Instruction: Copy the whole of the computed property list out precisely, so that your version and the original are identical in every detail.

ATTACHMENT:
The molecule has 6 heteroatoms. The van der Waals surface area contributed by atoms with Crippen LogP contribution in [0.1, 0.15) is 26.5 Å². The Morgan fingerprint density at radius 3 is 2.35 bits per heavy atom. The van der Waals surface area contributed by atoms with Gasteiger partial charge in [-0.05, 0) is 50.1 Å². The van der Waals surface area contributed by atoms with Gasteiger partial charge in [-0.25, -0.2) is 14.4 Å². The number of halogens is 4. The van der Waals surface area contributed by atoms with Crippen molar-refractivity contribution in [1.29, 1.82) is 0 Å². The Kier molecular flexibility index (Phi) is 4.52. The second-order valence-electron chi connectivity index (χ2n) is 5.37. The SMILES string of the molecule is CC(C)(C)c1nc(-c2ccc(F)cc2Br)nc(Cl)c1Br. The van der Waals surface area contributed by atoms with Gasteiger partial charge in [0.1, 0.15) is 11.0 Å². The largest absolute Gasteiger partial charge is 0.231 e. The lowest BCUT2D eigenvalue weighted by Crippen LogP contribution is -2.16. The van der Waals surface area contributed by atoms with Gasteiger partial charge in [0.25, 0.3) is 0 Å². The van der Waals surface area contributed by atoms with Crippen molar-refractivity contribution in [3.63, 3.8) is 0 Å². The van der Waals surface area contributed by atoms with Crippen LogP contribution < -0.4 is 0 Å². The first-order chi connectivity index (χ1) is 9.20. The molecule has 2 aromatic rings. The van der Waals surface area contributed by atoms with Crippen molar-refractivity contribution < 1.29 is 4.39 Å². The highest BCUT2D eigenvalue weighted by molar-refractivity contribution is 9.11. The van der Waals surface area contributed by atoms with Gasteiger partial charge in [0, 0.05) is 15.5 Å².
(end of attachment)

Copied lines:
The molecule has 6 heteroatoms. The van der Waals surface area contributed by atoms with Crippen LogP contribution in [0.1, 0.15) is 26.5 Å². The Morgan fingerprint density at radius 3 is 2.35 bits per heavy atom. The van der Waals surface area contributed by atoms with Gasteiger partial charge in [-0.05, 0) is 50.1 Å². The van der Waals surface area contributed by atoms with Gasteiger partial charge in [-0.25, -0.2) is 14.4 Å². The number of halogens is 4. The van der Waals surface area contributed by atoms with Crippen molar-refractivity contribution in [1.29, 1.82) is 0 Å². The Kier molecular flexibility index (Phi) is 4.52. The second-order valence-electron chi connectivity index (χ2n) is 5.37. The SMILES string of the molecule is CC(C)(C)c1nc(-c2ccc(F)cc2Br)nc(Cl)c1Br. The van der Waals surface area contributed by atoms with Gasteiger partial charge in [0.1, 0.15) is 11.0 Å². The largest absolute Gasteiger partial charge is 0.231 e. The lowest BCUT2D eigenvalue weighted by Crippen LogP contribution is -2.16. The van der Waals surface area contributed by atoms with Gasteiger partial charge in [0.25, 0.3) is 0 Å². The van der Waals surface area contributed by atoms with Crippen molar-refractivity contribution in [3.63, 3.8) is 0 Å². The van der Waals surface area contributed by atoms with Crippen LogP contribution < -0.4 is 0 Å². The first-order chi connectivity index (χ1) is 9.20. The molecule has 2 aromatic rings. The van der Waals surface area contributed by atoms with Crippen molar-refractivity contribution < 1.29 is 4.39 Å². The highest BCUT2D eigenvalue weighted by molar-refractivity contribution is 9.11. The van der Waals surface area contributed by atoms with Gasteiger partial charge in [0, 0.05) is 15.5 Å².